There are 'dead periods' where you feel like you should be receiving more Self Addressed Stamped Envelopess, than the one or two that trickle in every few days. You hope that your rightful mail doesn't get lost, but it probably happens more than I'd like to imagine. If I've seen a handful of successes reported from a player and I either haven't gotten my own success or it was a player that I feel I need to write to and subsequently did so, have I missed out already?

Where are my requests buried? As these days wane, you wonder how many more can you send out, without sacrificing even more cards? It gets irritating.

Get more envelopes and stamps. Type out more requests. When do I stop continuing to put together and mailing off spring training requests? I'm not going to call it work, but I put time in and my efforts aren't all that effective. It hasn't really been more than a month since I've sent autograph requests out, but I'm feeling the limitations of just trying to get stuff done in the mail.

Maybe I made a mistake. I forgot to put a stamp on my SASE. Maybe my requests are buried at the bottom of a pile, where players and maybe a coach/manager I wrote a request to only relent to sign only so much 'fan mail.'

Maybe I'm just impatient.

Monday, March 07, 2005

My computer crashed in mid February and it represents the third time within the year, I've lost important information such as my 'records' of autograph request sent in the mail. I keep telling myself that at least isn't the actual items, but makes me a little weary(though maybe not much more careful anyway) to input personal data about my hobby and my life.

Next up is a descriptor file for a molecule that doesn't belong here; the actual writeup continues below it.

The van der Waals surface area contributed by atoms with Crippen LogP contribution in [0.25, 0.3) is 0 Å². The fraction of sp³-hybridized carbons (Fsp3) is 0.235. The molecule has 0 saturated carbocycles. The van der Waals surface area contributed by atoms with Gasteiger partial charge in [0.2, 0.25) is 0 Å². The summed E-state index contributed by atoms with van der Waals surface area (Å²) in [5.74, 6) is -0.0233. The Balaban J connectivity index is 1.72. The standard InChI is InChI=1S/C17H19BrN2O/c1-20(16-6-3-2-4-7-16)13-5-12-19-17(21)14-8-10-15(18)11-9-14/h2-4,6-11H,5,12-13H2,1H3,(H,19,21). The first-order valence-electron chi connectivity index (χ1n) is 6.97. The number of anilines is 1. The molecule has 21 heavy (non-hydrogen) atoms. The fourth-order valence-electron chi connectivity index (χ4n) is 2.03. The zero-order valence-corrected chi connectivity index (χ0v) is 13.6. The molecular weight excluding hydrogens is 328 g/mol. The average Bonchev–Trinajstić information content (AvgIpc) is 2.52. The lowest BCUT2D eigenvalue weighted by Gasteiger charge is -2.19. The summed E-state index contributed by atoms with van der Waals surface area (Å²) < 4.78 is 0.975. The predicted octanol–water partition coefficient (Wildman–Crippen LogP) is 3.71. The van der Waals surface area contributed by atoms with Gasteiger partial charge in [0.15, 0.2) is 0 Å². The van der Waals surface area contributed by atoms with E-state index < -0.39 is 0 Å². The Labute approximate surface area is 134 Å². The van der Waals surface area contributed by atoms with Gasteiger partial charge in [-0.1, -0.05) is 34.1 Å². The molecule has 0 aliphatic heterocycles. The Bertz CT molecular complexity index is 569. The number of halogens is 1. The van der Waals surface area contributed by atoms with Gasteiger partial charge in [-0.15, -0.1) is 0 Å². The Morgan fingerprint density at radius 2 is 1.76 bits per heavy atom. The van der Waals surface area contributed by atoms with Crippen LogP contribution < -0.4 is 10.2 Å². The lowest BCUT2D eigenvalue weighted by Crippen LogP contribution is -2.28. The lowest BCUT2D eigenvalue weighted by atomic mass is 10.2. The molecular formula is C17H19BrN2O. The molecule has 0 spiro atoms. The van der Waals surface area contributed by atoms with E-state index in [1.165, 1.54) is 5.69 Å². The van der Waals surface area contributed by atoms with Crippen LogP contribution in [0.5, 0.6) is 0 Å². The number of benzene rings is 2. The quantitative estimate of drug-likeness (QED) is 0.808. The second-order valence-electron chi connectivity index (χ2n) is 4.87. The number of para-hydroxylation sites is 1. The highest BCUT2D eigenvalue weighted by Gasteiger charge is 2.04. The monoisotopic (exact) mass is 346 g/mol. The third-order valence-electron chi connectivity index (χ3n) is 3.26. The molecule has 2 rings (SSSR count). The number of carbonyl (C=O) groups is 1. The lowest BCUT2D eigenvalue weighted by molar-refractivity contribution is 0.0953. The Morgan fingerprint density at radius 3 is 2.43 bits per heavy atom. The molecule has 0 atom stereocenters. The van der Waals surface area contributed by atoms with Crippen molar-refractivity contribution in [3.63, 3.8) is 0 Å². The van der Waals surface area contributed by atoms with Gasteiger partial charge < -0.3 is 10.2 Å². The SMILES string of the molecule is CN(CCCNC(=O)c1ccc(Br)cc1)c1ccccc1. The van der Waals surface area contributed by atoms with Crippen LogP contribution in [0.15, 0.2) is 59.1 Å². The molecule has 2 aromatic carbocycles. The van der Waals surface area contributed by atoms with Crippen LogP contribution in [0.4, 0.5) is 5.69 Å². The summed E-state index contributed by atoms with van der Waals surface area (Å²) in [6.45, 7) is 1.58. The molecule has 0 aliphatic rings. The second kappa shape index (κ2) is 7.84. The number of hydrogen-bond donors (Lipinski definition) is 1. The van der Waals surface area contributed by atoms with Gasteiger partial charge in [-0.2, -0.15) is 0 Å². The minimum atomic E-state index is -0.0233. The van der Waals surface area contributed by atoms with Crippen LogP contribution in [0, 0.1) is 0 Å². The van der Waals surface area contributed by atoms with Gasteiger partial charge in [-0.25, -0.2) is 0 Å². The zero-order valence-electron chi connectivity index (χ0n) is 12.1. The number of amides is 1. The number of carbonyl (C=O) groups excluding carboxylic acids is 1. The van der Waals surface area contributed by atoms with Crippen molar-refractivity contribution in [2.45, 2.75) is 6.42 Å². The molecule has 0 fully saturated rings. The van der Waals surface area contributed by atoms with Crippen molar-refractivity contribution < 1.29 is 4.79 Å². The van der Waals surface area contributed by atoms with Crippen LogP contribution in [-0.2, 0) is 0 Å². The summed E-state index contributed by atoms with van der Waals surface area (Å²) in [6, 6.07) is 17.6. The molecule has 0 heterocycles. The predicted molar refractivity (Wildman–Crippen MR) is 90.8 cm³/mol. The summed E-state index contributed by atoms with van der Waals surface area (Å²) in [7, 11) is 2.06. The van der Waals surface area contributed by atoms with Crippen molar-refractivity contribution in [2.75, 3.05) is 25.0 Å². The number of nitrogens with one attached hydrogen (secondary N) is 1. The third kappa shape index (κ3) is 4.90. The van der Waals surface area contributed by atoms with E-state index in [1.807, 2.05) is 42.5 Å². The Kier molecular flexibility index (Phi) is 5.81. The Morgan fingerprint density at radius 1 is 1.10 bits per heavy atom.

I like to send cards away and get them back at a healthy pace. The work as far as autograph requests in the mail goes, is to put together requests and not merely done infront of the computer screen. I worry about accounting for the cards I've sent to particular players in order to see if they can get signed, but I've lost them anyway if I don't get them back. It is just I want to get a beat on things. If I've sent out some 'set cards,' that are long gone, I need to know what to replace. I need to know that I've already written to a player several times with no response. All that is gone and I don't know if I'd trust the next reincarnation of my PC to store personal data.

Who knows

Thursday, January 20, 2005

I like lurking for other websites, devoted to my interests. I honestly, don't like looking at other people's stuff, because I tend to get jealous of collections that are out of my league. I like seeing more of the stuff showcased with a 'regional feel' and stuff, I can think about being ideal for my own collection. I do appreciate the efforts of other 'collectors' who can show off a handful of pictures, in a 'low tech' manner.